“Girls” is purposefully not a show created for everyone. Throughout its run, the Lena Dunham vehicle confronted you with uncomfortable truths often ignored on TV and in real life. These varied from how women’s bodies actually look, the systematic forces conspiring for you to fail (and specifically, women to fail), the kooky idiosyncrasies that expresses genuine love, and hypocritical hipster coffee shops.
Primarily, this show existed in that murky existential ground of your mid-20s, in between the gap of your wildest fantasies and what really lurks behind the curtain. It was about characters seeing the ugliness, discovering what little regard the world has for your dreams, and continue trying regardless. The characters on “Girls” were megalomaniac monsters in this way: They still believed they were special when everything in their life instructed them they were not.
The show could be highly relatable and highly problematic for this reason. Narcissists tend to produce easy fodder for tsk-tsking bloggers, and the criticism at times was warranted, but the solipsism and selfish attitudes felt familiar, though you’d rather not admit it. “Girls” skewered millennial exceptionalism, but also understood its root causes. Hannah and Marnie and Ray and Jessa and Elijah and Shoshanna and Adam all thought they deserved whatever achievements they desired because the world had told them they did.
Part of that, indubitably, stemmed from being white and privileged enough to attend a private institution like Oberlin and move to Brooklyn with no real hardships. Their complaints could be petty, but who among us is really that wholesome in our expectations? The show didn’t always acknowledge this reality early in its run, though eventually did, elevating their high-wire act to produce bigger stakes and even bigger falls.
“Girls”, along with FX’s “Louie,” established the written and visual language of the half-hour “dramedy,” the most creative stimulating and inventive format on television. Because of the “Girls” intrepid creative team, traditional sitcoms with multi-cam setups often felt shallow while hour-long dramas could seem bloated in comparison. Both “Girls” and “Louie” (an abstract, sardonic romp) helped pave room for some of today’s best shows, like “Insecure,” “Togetherness,” “Master of None,” “Atlanta,” “Transparent,” and more.
Though “Girls” led this disruption of both television and movies by melding short-film aesthetics with the half-hour comedy, its real lifeblood was its characters. Their potent originality wasn’t their intellectual packaging or pretty looks (girls and guys), but how the show allowed—encouraged, even—these characters to display the messiest versions of themselves. They were people, like many millennials finding themselves in that purgatory of post-collegiate life, grasping at quick fixes to big problems.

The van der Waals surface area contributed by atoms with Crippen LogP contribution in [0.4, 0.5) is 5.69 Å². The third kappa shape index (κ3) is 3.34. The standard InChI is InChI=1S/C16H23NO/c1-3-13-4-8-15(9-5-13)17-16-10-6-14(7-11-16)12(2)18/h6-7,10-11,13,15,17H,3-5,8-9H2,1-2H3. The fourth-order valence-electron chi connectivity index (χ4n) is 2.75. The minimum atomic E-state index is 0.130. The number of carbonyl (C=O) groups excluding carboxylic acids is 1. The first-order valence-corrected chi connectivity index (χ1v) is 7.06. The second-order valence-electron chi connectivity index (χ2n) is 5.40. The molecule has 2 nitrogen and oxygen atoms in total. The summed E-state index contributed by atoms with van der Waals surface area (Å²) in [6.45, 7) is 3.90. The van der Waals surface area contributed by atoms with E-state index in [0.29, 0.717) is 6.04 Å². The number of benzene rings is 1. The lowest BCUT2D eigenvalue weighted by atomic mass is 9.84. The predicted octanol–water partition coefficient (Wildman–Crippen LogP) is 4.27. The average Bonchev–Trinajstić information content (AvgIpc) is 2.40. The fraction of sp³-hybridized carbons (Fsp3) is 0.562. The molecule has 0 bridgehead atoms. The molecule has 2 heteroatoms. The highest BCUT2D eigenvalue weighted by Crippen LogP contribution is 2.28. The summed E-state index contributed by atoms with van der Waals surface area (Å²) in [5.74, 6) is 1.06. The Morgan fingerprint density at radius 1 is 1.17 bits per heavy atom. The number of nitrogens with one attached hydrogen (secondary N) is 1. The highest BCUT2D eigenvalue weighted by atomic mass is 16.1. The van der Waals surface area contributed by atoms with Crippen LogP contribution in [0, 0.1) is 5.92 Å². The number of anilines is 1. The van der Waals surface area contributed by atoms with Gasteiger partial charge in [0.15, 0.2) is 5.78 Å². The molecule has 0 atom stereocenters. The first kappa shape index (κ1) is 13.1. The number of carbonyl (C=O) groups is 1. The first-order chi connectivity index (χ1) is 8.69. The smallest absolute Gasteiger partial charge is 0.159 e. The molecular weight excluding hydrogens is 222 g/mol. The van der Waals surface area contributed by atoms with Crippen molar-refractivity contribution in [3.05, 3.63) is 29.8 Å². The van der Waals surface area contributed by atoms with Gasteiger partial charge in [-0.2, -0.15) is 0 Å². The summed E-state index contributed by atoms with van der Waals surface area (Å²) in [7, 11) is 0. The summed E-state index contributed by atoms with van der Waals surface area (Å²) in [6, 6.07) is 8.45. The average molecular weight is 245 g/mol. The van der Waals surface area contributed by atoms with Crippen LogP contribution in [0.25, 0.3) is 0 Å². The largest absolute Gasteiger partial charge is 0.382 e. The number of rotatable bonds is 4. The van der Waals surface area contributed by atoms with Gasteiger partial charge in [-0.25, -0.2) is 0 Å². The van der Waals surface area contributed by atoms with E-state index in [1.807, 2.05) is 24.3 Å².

“Girls” was smart and subversive in pushing its characters into traditional answers, then exposing the fallacies of those conventions. Marnie and Jessa thought life would become easier through marriage and learned the opposite was true. Shoshanna believed running away from her past and re-inventing herself would solve these old problems, but even in Japan ghosts come calling. Elijah dove heedlessly into ironic detachment (still unhappy), Ray into intellectual superiority (still lonely), while Adam turned to the dark side to save him (still Star Wars).
Hannah, well, the examples are numerous. But in this vein, the show loved playing most with her writing career. Glossy magazine copywriting sucked, writing an e-book was lame, an MFA degree didn’t suit her, and teaching, ultimately, was unfulfilling. It wasn’t until Hannah accepted writing about herself and her muddled contradictions and sloppy human-ness did she find career fulfillment. In addition, in her personal life, when Hannah began accepting the shortcoming and flaws of those around her—like when she doesn’t blame or chastise Marnie during Desi’s pill withdrawal breakdown, but instead boosts her up—does she discover a version of internal contentment.